Lyle Denniston explains the constitutional issues about the desire of law enforcement officers to read your email—and a recent Senate committee decision that may make that act tougher to do.
The statements at issue:
“When the FBI pored through the personal lives of CIA Director David Petraeus, Paula Broadwell, Jill Kelly [sic] and General John Allen, citizens across the country began to wonder how the FBI could get that kind of information. …”
“Yesterday was a watershed moment in the fight for electronic privacy. The Senate Judiciary Committee overwhelmingly passed an amendment that mandates the government get a probable cause warrant before reading our e-mails. The battle isn’t over.”
“We’re creating a movement of engaged Internet users and rallying them to demand the government stay out of our e-mail.”
– Entries on November 29 and 30 on the website of the Electronic Frontier Foundation, a private advocacy organization that uses lawsuits and other techniques to advance its cause of pursuing free speech, privacy, and other issues in the digital world.
We checked the Constitution, and…
The Fourth Amendment is the place in the Constitution where Americans will find a shield for their privacy, but it is sometimes a porous shield. Put into the basic document in 1791 as part of the Bill of Rights, the guarantee against “unreasonable searches and seizures” has not always kept up with advances in the technology of law enforcement, or just plain snooping.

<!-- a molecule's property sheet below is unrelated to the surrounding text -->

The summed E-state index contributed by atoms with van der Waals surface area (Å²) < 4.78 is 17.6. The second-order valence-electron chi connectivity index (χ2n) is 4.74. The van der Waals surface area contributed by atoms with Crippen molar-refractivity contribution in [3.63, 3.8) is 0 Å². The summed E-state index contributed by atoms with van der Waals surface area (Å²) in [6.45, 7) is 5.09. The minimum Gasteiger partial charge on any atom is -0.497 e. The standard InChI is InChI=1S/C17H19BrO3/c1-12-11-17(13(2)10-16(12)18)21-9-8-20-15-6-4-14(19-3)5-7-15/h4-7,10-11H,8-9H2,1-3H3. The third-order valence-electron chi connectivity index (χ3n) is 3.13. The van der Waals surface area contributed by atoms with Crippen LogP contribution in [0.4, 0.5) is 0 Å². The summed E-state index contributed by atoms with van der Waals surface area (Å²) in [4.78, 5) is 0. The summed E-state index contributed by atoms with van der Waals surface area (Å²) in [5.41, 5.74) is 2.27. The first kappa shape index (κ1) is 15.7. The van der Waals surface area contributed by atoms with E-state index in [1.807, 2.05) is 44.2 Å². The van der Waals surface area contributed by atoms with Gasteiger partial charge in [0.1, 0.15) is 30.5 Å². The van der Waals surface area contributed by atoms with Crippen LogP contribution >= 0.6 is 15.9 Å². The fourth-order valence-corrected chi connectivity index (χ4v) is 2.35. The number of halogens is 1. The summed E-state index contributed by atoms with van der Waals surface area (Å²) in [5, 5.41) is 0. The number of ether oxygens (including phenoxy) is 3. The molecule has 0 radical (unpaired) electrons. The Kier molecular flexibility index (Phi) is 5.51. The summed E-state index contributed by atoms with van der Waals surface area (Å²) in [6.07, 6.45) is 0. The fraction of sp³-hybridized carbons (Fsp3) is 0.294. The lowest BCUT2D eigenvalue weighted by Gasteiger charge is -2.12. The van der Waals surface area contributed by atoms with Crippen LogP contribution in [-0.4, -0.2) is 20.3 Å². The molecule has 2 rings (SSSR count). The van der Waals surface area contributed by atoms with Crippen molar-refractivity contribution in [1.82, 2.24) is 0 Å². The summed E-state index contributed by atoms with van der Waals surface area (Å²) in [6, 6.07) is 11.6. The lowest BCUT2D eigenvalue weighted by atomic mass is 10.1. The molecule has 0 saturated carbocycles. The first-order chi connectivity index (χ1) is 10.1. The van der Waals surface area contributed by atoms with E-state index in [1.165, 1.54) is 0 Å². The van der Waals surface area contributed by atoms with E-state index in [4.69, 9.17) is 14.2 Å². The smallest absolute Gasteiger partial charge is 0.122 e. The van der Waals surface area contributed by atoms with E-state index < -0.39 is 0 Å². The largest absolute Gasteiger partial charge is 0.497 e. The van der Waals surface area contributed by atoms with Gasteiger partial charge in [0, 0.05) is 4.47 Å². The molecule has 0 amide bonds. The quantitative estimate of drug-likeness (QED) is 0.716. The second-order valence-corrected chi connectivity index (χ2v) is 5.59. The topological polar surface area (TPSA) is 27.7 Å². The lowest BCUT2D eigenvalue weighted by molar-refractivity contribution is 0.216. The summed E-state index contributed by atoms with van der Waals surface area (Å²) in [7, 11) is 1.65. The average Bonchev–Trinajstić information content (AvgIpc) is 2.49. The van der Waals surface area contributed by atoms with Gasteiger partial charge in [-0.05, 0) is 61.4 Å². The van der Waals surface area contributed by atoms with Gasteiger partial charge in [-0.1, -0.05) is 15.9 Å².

At the Supreme Court, where the amendment’s scope is often at issue, the justices in recent years have chosen to proceed with caution as they encounter new pleas for privacy protection in the Digital Age. Some of the members of the court have said that a measured pace is in order, because technology is changing very rapidly, and a rush to define constitutional rules would soon be overtaken by new devices that had not been anticipated.
The FBI and other law enforcement agencies, however, have been quick to use new technology. They have tended to read expansively any court decision that leaves some doubt or uncertainty about whether the Fourth Amendment shield applies, and how far it goes.
Part of the reason that federal agents and police believe they are staying within the Fourth Amendment, even when they use some new investigative device, is that the Fourth Amendment only prohibits “unreasonable” intrusions, and what that means can be in the eye of the beholder.
Another reason is that it is generally not an invasion of someone’s privacy to look into an activity about which an individual cannot be said to “reasonably” expect that it would remain private.
But it is very hard to argue that, when one sends an email, and it contains personal and perhaps romantic or even illicit content, that the sender expected to share it with anyone but the recipient. Surely General Petraeus and Ms. Broadwell, or General Allen and Ms. Kelley, did not think their exchanges would be the stuff of a criminal investigation by the FBI.